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Maintaining Muscle Mass in Menopause

By Amanda Rosenberg, MS RDN, LD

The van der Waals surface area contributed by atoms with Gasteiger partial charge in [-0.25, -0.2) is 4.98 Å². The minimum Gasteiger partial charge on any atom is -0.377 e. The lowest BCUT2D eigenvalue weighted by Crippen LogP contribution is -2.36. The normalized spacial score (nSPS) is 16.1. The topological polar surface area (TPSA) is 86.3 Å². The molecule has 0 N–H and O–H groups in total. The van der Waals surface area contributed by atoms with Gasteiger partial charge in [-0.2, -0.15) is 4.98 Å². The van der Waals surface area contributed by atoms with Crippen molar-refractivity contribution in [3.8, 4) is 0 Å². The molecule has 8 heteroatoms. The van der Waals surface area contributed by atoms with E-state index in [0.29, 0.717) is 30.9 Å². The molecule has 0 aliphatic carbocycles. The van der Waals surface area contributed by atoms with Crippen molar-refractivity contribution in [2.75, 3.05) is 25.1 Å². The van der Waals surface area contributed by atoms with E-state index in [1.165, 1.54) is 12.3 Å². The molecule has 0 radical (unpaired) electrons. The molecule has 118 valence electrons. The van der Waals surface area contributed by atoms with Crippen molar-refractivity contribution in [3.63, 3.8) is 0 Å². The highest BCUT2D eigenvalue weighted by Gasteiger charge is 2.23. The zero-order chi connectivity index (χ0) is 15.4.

Pre-menopause, or the menopause transition, is when a woman’s ovaries start to make less estrogen and progesterone. When women enter pre-menopause, which can start as early as the 30’s, they begin to lose muscle. This muscle loss leads to losing 2-3% of muscle mass per decade, which is 4-5 lbs every 10 years in the average woman. Losing 4-5 lbs sounds great but in reality the weight on your bathroom scale is probably staying the same or even creeping higher. This is because women’s bodies aren’t necessarily losing weight but instead trading our muscle for fat. By menopause, women may have already lost 10-15 lbs of muscle and gained the same amount of weight in body fat, leaving women feeling fatigued, weak, and with uncomfortable weight gain. Menopausal loss of muscle is related to hormonal changes, especially low estrogen, lack of physical activity as we age, and the food we eat. Carbohydrates, fat and protein are essential during pre-menopause and menopause, but protein is essential for muscle growth and maintenance. Protein is essential for repairing and building tissues in our body, such as bones, muscles, cartilage, skin, and blood, and is involved in the function of every cell in our body. Unlike carbohydrates and fat, our body doesn’t store protein, which makes it an important nutrient to incorporate throughout the entire day. But how much is enough? In general, adults should aim for 25-30 grams of protein at each meal and 10-15 grams of protein at each snack. We rarely think of the foods in grams, so what do these recommendations look like in terms of food? 3 ounces of boneless, skinless meat or fish - 21 grams 2 large eggs - 14 grams 6 ounces of Greek yogurt - 14 grams 1 cup of tofu - 14 grams 1 cup of cow milk - 8 grams 2 tablespoons of peanut butter - 8 grams Sample Menu: Breakfast: 2 scrambled eggs with tomatoes and spinach (14 grams), whole wheat English muffin (4 grams), and 2 2-ounces slices of Canadian bacon (12 grams) - 30 grams of protein Snack: 1 ounce of low fat mozzarella (8 grams) 1 ounce of turkey (5 grams) – 13 grams of protein Lunch: taco salad with ½ cup of beans (7 grams), 1-ounce cheese (8 grams), ½ cup corn (4 grams), ½ avocado (2 grams) – 21 grams of protein Snack: 6 ounces of Greek yogurt (14 grams) with ½ cup of fruit – 14 grams of protein Dinner: 3 ounces of salmon (21 grams), ½ cup of brown rice (3 grams), stir-fry vegetables – 24 grams of protein Snack: 2 tablespoons peanut butter (8 grams), apple slices – 8 grams of protein




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